Over the 20 years or so of their existence I have paid scant attention to Radiohead, for reasons I can’t adequately explain or justify.
I must have seen the odd clip here or there, and made snap judgements about pretentiousness and Thom Yorke, and too easily fell in on the side of those who dislike them.
That all started to change as my 17 year old son entered into a war of attrition, convinced that it really is my kind of music and there was no reason why I shouldn’t like them, playing Radiohead in the house shuffling over and over, and slowly but surely resistance and prejudice started to crumble.
But Dad, you like Jason Molina, you like Holy Fuck, how can you not like Radiohead?
It was sitting down together to watch their Glastonbury 2017 headline performance from start to finish, on a big screen, played loud through the hi fi, that finally made the breakthrough.
Everything my son was saying was true, it is my kind of music, and the truth is that had I paid attention earlier I would have got the message sooner. Better late than never ….
So, seeing Radiohead had changed its cancelled Manchester arena shows, in the wake of the recent atrocity, to Old Trafford Cricket Ground, meant an opportunity to buy tickets and get to witness this spectacle and possibly to achieve 100% conversion to the cause.
Whilst by now, I know just about every song through recognition, I don’t know their titles so won’t give a review of the songs, and there is plenty of other sources to obtain such blow by blow reviews.
In 44 years of going out to gigs Radiohead is unlike anything else I have ever seen.
They have elements of everything from funk, EDM, heavy riffs, trance, progish melodies, all driven by an extraordinary rhythm section, and the intensity of Thom Yorke’s vocals.
They are at a stage where they have experimented and rung changes throughout their career and have a diverse back catalogue. Like the most creative bands each change has alienated some yet lead to even more success, and when put together in a 140 minute show, everything fits together like an Incan wall.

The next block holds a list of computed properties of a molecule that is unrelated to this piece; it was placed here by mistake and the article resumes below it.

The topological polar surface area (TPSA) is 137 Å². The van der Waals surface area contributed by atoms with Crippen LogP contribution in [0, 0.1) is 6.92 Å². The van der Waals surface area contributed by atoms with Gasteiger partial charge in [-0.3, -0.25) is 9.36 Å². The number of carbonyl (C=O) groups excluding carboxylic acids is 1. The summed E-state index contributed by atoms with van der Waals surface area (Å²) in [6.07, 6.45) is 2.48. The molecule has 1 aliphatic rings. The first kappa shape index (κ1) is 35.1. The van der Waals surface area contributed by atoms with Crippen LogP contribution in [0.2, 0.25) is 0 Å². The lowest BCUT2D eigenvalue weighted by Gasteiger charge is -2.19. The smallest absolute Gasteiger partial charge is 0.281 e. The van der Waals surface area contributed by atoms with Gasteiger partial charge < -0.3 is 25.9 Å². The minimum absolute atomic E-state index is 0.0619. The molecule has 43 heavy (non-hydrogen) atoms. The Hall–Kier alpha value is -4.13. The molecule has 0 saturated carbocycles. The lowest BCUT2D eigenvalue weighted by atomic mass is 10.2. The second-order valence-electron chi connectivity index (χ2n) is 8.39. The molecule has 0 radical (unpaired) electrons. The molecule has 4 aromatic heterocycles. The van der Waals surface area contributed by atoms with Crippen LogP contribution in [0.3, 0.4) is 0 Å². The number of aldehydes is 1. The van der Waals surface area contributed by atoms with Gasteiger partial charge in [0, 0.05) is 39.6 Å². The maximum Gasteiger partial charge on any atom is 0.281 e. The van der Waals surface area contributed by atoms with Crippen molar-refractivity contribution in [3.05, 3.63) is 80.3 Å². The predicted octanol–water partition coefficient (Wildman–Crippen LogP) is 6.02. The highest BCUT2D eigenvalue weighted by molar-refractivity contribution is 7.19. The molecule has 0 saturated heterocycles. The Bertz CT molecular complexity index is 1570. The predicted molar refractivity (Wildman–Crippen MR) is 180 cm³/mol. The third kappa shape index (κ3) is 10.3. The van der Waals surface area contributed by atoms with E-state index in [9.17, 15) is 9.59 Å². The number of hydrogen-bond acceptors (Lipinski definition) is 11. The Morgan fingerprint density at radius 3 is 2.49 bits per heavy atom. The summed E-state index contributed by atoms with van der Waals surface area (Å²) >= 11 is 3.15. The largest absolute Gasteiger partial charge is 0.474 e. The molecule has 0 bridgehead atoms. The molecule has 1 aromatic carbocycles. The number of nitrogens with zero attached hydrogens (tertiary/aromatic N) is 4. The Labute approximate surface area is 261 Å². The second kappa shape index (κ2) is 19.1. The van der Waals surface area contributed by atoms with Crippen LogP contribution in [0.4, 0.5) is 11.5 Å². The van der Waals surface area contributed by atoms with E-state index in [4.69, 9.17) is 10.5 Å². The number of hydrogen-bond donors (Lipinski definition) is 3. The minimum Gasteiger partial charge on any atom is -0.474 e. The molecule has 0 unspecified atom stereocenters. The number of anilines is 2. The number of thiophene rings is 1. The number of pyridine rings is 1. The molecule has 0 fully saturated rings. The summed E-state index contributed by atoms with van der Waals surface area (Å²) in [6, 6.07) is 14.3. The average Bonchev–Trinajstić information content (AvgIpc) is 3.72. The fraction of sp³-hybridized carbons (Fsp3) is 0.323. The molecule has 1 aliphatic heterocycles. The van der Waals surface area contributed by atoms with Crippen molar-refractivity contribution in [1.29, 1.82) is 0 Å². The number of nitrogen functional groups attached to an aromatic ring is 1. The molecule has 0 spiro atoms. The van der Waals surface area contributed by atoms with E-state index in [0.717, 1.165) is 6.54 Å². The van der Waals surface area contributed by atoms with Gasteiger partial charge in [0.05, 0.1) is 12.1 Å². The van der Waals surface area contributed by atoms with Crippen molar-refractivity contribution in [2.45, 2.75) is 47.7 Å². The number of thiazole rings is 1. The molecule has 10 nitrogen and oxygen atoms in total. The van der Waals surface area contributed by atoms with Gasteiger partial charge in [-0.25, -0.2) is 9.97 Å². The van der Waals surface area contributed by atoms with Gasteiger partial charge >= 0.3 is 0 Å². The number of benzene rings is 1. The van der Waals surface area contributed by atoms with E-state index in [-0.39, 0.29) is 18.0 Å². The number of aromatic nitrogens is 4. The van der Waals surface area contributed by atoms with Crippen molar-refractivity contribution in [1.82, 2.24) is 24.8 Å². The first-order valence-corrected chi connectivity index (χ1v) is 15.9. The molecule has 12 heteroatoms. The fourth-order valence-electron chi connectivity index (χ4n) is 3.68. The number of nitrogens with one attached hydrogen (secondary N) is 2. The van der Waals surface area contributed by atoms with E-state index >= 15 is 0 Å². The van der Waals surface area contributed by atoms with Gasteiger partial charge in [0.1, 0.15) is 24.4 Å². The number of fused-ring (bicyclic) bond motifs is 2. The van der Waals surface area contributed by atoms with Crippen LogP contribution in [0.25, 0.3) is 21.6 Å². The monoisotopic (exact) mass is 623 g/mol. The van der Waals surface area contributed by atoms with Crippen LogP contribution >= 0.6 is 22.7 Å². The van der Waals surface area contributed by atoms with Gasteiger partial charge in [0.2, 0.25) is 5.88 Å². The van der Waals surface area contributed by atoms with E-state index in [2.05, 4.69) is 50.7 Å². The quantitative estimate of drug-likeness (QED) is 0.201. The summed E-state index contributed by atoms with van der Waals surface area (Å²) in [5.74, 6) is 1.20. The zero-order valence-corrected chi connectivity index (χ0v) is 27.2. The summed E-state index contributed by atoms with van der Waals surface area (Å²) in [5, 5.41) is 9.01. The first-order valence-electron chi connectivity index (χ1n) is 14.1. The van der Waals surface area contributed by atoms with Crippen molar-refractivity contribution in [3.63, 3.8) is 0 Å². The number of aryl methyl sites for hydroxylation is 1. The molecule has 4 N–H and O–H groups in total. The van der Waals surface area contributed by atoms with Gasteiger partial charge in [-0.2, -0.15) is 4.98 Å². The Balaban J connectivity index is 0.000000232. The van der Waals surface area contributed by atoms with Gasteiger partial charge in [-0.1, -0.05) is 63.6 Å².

The effect on the Manchester crowd (of course that’s the location but people had clearly come from all over the UK and Europe), was like a slowly burning incense stick in a box of 4 July fireworks, a heady aroma gradually permeating all corners before exploding in various and unpredictable directions.
Part of Yorke’s appeal is his punkish presence, a diminutive hobgoblin of a man, who gives off essential attitude, not given to between songs patter, other than the occasional ‘you all right?’, and demonic cackles, it’s all about the music and that is where he holds the audience in the palm of his hands.
His vocal range is extraordinary, unlike others who change up to achieve a falsetto he seamlessly moves around his range, gliding effortlessly to falsetto, and away from delivering oft withering lyrics his banshee wails are always controlled and add an almost instrumental dimension to the virtuoso playing of the other band members.
This old gigger found himself grooving along (which for me mostly involves a bit of swaying and shifting from foot to foot), from first note to last, and there was occasional pockets of moshing at the riffier tunes which my son gleefully managed to work his way towards. The whole experience was worthy of the word outstanding, but other words also spring to mind, joyful and melancholy, exuberant and mesmeric, vibey and trippy, heavy and orchestral, communal and for some intensely personal, and above all unique.
I don’t know quite how many people were in attendance but it must have been well in excess of 30,000 (not shabby for a band that elicits as much hate as love), and all bar me seemed to know the words to every song, emphatically sung along to until well after the floodlights had come up to signal time to go home, the mass refrain of a line from Karma Police carried us away into the night, and indeed I realised that for 140 minutes there I lost myself.
My Radiohead conversion is 100% complete, and not before time.